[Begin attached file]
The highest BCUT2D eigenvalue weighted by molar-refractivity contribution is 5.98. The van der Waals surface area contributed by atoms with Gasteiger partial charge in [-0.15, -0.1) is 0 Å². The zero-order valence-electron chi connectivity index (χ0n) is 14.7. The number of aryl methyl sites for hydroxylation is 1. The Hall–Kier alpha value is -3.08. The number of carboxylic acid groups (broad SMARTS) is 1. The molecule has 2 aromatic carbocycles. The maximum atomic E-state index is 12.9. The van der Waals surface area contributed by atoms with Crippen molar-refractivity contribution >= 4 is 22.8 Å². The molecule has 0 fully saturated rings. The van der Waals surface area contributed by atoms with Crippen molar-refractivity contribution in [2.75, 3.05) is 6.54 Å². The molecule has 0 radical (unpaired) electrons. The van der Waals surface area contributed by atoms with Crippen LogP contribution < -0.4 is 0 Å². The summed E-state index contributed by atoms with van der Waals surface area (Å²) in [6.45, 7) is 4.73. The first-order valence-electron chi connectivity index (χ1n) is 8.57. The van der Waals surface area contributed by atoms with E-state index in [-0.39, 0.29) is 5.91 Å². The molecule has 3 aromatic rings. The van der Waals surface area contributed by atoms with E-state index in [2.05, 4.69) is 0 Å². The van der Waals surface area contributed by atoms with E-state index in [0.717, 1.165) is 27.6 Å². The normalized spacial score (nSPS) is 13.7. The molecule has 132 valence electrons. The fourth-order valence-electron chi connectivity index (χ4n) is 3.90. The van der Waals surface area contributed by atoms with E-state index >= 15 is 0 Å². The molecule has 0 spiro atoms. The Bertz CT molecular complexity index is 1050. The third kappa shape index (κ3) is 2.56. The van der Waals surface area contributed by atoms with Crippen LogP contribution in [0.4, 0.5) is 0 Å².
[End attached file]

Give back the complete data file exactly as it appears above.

The highest BCUT2D eigenvalue weighted by molar-refractivity contribution is 5.98. The van der Waals surface area contributed by atoms with Gasteiger partial charge in [-0.15, -0.1) is 0 Å². The zero-order valence-electron chi connectivity index (χ0n) is 14.7. The number of aryl methyl sites for hydroxylation is 1. The Hall–Kier alpha value is -3.08. The number of carboxylic acid groups (broad SMARTS) is 1. The molecule has 2 aromatic carbocycles. The maximum atomic E-state index is 12.9. The van der Waals surface area contributed by atoms with Crippen molar-refractivity contribution >= 4 is 22.8 Å². The molecule has 0 fully saturated rings. The van der Waals surface area contributed by atoms with Crippen molar-refractivity contribution in [2.75, 3.05) is 6.54 Å². The molecule has 0 radical (unpaired) electrons. The van der Waals surface area contributed by atoms with Crippen LogP contribution < -0.4 is 0 Å². The summed E-state index contributed by atoms with van der Waals surface area (Å²) in [6.45, 7) is 4.73. The first-order valence-electron chi connectivity index (χ1n) is 8.57. The van der Waals surface area contributed by atoms with E-state index in [-0.39, 0.29) is 5.91 Å². The molecule has 3 aromatic rings. The van der Waals surface area contributed by atoms with E-state index in [2.05, 4.69) is 0 Å². The van der Waals surface area contributed by atoms with E-state index in [0.717, 1.165) is 27.6 Å². The normalized spacial score (nSPS) is 13.7. The molecule has 132 valence electrons. The fourth-order valence-electron chi connectivity index (χ4n) is 3.90. The van der Waals surface area contributed by atoms with E-state index >= 15 is 0 Å². The molecule has 0 spiro atoms. The Bertz CT molecular complexity index is 1050. The third kappa shape index (κ3) is 2.56. The van der Waals surface area contributed by atoms with Crippen LogP contribution in [0.4, 0.5) is 0 Å².